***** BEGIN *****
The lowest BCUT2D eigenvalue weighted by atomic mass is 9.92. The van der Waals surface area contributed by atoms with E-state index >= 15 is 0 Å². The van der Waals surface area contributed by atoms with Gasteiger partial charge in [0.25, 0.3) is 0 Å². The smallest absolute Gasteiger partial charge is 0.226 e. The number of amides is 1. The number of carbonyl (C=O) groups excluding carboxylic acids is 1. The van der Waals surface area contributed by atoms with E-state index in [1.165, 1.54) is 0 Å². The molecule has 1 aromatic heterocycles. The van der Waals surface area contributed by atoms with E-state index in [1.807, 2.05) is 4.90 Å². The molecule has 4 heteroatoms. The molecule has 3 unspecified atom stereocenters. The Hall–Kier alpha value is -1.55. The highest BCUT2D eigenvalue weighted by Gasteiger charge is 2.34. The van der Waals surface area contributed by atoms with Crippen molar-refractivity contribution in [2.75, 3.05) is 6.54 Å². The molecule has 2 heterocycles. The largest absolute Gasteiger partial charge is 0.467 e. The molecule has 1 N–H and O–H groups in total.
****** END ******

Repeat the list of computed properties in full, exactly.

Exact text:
The lowest BCUT2D eigenvalue weighted by atomic mass is 9.92. The van der Waals surface area contributed by atoms with E-state index >= 15 is 0 Å². The van der Waals surface area contributed by atoms with Gasteiger partial charge in [0.25, 0.3) is 0 Å². The smallest absolute Gasteiger partial charge is 0.226 e. The number of amides is 1. The number of carbonyl (C=O) groups excluding carboxylic acids is 1. The van der Waals surface area contributed by atoms with E-state index in [1.165, 1.54) is 0 Å². The molecule has 1 aromatic heterocycles. The van der Waals surface area contributed by atoms with E-state index in [1.807, 2.05) is 4.90 Å². The molecule has 4 heteroatoms. The molecule has 3 unspecified atom stereocenters. The Hall–Kier alpha value is -1.55. The highest BCUT2D eigenvalue weighted by Gasteiger charge is 2.34. The van der Waals surface area contributed by atoms with Crippen molar-refractivity contribution in [2.75, 3.05) is 6.54 Å². The molecule has 2 heterocycles. The largest absolute Gasteiger partial charge is 0.467 e. The molecule has 1 N–H and O–H groups in total.